How Kiskeam Got Its Name
Extract taken from Where Araglen So Gently Flows 

The Folk Story

Once upon a time, there lived a mean and selfish man who was married to a fine gramhar flaithiúlach class of a woman 
It so happened that a great famine ravage the land and the generous woman couldn't bear to see gaunt faces and staring eyes 
as long as there was a meal in the bin. Unknown to her husband she fed the poor and the waif and the starveling. Throught her 
generosity, the light of life returned to the eyes of more than on sad unsmiling contenance. 

And then one day, horror of horrors! Her husband found out! There was an embarrassed moment of thought and quick decision 
before the good woman took to her heels and dashed throught the door of her bothán, racing for her life 'cross vale
and fen, pursued by her enraged consort. With her twenty-first birthday onlu a distant memory of the poor woman had grown 
tired and weak as she came to the verge of the cliffs that rose steep and heigh over the Araglen waters that raged below.

The cliffs were no widely seperated though the gorge between was fobidding. The panting woman hesitated. Looking over her sholder
at her pursurer she hesitated no longer. Jump she did, and gained the opposite side, but ere her lover-turned-enemy could follow,
the huge cliffs creaked and groaned and heaved and widened out to such an extent that even Finn MacCool might have been forced to 
take the long way round. 

It need be hardly added that the leap taken by the generous woman was a thing of no small wonder, even as was Dónall 'a Cásca's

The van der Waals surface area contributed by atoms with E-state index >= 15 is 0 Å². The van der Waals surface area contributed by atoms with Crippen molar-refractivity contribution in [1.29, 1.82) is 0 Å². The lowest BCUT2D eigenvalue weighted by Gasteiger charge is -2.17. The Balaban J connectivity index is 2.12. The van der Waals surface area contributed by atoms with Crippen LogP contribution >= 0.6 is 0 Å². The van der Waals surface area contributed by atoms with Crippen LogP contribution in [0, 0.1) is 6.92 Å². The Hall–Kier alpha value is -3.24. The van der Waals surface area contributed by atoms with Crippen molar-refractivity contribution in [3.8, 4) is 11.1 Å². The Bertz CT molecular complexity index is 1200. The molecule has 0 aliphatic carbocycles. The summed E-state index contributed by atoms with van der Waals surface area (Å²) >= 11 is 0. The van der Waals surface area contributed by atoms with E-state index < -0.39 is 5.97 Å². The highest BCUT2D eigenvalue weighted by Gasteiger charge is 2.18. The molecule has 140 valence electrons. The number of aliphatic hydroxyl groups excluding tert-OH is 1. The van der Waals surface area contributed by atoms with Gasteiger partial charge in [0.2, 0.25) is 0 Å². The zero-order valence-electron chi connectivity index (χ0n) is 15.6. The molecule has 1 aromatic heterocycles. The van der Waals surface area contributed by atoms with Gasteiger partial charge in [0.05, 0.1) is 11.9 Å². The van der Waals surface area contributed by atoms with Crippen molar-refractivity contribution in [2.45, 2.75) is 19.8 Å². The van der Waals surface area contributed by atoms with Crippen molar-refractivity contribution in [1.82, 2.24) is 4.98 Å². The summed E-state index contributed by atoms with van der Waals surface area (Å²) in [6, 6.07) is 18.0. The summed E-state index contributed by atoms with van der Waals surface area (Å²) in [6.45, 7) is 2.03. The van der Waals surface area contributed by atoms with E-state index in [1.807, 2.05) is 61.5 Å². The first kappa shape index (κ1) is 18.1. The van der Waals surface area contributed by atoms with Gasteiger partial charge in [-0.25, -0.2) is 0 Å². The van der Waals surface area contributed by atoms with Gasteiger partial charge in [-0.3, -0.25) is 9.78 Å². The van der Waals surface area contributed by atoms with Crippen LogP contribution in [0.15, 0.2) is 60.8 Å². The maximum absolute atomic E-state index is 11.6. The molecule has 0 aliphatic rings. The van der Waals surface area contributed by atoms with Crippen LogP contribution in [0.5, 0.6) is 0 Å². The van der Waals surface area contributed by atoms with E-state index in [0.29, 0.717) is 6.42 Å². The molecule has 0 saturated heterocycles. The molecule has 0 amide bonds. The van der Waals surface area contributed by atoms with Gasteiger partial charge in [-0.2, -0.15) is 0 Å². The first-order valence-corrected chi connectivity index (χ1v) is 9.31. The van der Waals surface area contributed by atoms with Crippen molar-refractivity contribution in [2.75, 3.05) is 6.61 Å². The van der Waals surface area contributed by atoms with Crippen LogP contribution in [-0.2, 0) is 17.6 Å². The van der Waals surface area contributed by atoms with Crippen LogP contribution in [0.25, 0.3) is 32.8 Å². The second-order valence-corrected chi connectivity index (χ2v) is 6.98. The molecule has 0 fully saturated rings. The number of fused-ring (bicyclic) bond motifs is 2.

jump from Dromscarra wood centuries later. Nor is it surprising that the name of the spot where the caileach jumped had ever since
been known as Coiscéim na Caillí (The footstep of the opld woman), anglicised, Kiskeam. 

Due to extensive quarring of the part of the Cork County Council the cliff on the left bank no longer survives but fortunately that on the
right bank is intact. And it is here that the cailleach landed on her foot after that life-saving jump. The print of her footstep
is still to be seen on the rock over the grotto. I understand, however, that it would be indicative of bad breeding and the most vulgar 
curiosity to search of it. 

Fr. Denis J. Murphy (Shamrock) wrote a verse form of the folk tale for children. In it he has a further element that presents to the 
cailleach as mother of three local saints of the early Christian period, namely, Trinity, Latiaran and Iníon Bhuí. 

Kiskeam Versus The Empire
by John J O'Riordain

Originally published in 1972, this book tells the history of H Company,
6th Batallion, 2nd Cork Brigade. The members are half of the
parish of Kiskeam in Western Dunhallow where the author grew up.
This is the story of the part they played in the War of Independence and the Civil War.

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